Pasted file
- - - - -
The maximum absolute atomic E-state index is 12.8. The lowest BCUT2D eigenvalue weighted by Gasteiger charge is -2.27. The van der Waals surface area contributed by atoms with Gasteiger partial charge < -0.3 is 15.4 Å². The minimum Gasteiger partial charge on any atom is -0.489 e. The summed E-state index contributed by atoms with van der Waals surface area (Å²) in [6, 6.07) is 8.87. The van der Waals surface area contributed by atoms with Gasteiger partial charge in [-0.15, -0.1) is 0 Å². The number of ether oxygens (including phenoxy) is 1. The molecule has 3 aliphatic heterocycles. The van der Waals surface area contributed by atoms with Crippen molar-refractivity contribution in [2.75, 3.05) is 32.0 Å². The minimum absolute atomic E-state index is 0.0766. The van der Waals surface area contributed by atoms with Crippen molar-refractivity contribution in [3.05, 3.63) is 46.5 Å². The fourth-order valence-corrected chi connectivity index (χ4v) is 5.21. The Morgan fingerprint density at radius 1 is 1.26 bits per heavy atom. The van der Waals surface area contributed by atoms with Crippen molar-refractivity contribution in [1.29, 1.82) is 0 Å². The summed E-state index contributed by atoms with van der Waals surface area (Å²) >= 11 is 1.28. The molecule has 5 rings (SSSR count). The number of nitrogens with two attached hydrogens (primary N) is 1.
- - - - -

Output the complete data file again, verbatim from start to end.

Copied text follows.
The maximum absolute atomic E-state index is 12.8. The lowest BCUT2D eigenvalue weighted by Gasteiger charge is -2.27. The van der Waals surface area contributed by atoms with Gasteiger partial charge < -0.3 is 15.4 Å². The minimum Gasteiger partial charge on any atom is -0.489 e. The summed E-state index contributed by atoms with van der Waals surface area (Å²) in [6, 6.07) is 8.87. The van der Waals surface area contributed by atoms with Gasteiger partial charge in [-0.15, -0.1) is 0 Å². The number of ether oxygens (including phenoxy) is 1. The molecule has 3 aliphatic heterocycles. The van der Waals surface area contributed by atoms with Crippen molar-refractivity contribution in [2.75, 3.05) is 32.0 Å². The minimum absolute atomic E-state index is 0.0766. The van der Waals surface area contributed by atoms with Crippen molar-refractivity contribution in [3.05, 3.63) is 46.5 Å². The fourth-order valence-corrected chi connectivity index (χ4v) is 5.21. The Morgan fingerprint density at radius 1 is 1.26 bits per heavy atom. The van der Waals surface area contributed by atoms with Crippen molar-refractivity contribution in [1.29, 1.82) is 0 Å². The summed E-state index contributed by atoms with van der Waals surface area (Å²) >= 11 is 1.28. The molecule has 5 rings (SSSR count). The number of nitrogens with two attached hydrogens (primary N) is 1.